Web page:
When I woke the next morning, I felt that it was still quite cold outside of my sleeping bag, and while still fully clothed I stepped out of the hollow to be faced with deep snow surrounding my campsite, with some of last night’s campfire partially buried. Thankful that I had collected some extra wood and kindling to make a fire for breakfast, which had managed to stay dry, I soon had my fireplace going again, and began to heat up some water to make a cup of tea.
While waiting for the water to boil, I trudged through the snow to relieve myself, and after using hand sanitiser, I went looking for some more wood, that was not too damp from the snow and rain, which I knew would be a hard ask.
Finding a fallen tree with plenty of dead branches on it that were off the ground, I began breaking off pieces, large and small, so as to have a good supply of wood, since it looks like I would be here for a day or two at least.
I only had enough food for six days in total, so knew that I needed to conserve what I have left, so I decided that I would skip my lunch meal, to try and stretch out my supplies some more. While collecting some wood, I heard the sound of running water, so I headed back to my camp with what wood I had collected.
With the firewood stacked off the ground and under cover, I grabbed my canvas bucket, and headed for towards the sound of the river, using my multi took to make the trees as I go, so I can find the camp again, and when I finally reached the water source, I was surprised to see that it was a small river or creek, with plenty of rocks in it forming rapids.
As I was filling the bucket with fresh water, I heard a splash sound and after looking around, I saw a fish jumping out and splashing back into the creek, and I smiled, knowing that I now have another food source, and all I had to do was catch it.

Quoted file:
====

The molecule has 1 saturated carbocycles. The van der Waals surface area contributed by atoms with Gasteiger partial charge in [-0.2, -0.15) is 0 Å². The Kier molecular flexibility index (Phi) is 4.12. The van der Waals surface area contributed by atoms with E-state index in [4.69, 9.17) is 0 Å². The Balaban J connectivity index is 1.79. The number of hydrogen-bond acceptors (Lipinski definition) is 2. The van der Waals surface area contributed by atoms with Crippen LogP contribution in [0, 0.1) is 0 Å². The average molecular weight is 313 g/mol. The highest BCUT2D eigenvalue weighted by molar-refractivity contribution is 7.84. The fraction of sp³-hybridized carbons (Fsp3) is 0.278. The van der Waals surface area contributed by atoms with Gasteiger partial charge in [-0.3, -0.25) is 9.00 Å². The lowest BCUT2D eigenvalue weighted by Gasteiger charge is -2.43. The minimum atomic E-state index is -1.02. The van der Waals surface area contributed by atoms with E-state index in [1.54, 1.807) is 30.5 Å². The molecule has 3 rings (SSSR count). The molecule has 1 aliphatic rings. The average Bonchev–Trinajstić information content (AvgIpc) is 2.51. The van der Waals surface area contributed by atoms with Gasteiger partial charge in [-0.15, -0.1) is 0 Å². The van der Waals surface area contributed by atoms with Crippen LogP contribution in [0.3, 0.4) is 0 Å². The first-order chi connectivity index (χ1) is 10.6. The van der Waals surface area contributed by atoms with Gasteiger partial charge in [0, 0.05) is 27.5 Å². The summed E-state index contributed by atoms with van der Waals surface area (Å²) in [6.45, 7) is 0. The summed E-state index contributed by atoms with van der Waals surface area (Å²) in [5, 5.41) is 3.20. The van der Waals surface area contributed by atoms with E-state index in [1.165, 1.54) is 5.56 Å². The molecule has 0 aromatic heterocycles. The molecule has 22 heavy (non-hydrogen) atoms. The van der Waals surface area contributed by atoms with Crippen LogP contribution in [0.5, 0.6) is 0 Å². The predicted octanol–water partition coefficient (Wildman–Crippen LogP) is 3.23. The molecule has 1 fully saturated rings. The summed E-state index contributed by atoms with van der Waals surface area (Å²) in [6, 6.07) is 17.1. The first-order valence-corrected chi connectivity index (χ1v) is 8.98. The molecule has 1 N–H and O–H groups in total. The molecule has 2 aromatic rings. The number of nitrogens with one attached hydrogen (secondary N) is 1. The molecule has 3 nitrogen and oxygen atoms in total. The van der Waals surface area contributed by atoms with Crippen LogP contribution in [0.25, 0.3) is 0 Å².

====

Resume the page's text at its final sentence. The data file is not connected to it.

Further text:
I stood in the freezing cold water in my bare feet for a good twenty minutes before I had caught my first fish by hand, and shortly after that, I caught two more. “Happy with that, I put my boots back on and headed back to camp, which I was glad was quite easy to see, as my fire was now producing a fair amount of smoke from a slightly wet piece of wood, that I had placed on it before leaving the camp.
When I arrived back, I was shocked to see that part of the Hootchie had melted from the heat of the fire, and I cursed at my stupidity of allowing for this to happen, and placing the fish on the wood pile, I undid the ropes, to release the destroyed Hootchie, and I put it to one side, while I retrieved the spare one, and this time, I tied a rope between the two trees, at a height of about two and a half metres off the ground, which was as far up as I could reach on the second tree.
With that done, I attached ropes to each corner, of the width of the Hootchie, and tied them to two other trees about a metre away from the rope strung between the two big trees, and once I had the Hootchie over that centre rope, I used the stakes I had made to peg the other end down to the ground, so it now provided a one end enclosed area between the two larger trees and an open area on the other side.
Once I had done this, I emptied my backpack and headed back to the creek, where I managed to find some good-sized rocks that have at least one side that is flat, and I hauled them back to the campsite, which was quite a task.
Now with better rocks, I made a better camp fire in the centre of the shelter, so as to try and contain the heat a bit more, and not have a repeat of last time, and once that was done, I kept my backpack on my back and headed off to where I had seen some good size tree branches, that would help to improve the shelter.
For this hiking trip, I had increased the number of supplies that I had with me, so apart from the water bucket, I also have a wire saw and a hatchet, and with these two items with me, I was able to cut some good-sized branches, that are fairly straight, some at about two metres and a few at three metres long, with some of the short ones having a Y shape at the top, and strapping them to my backpack, I made my way back to the camp.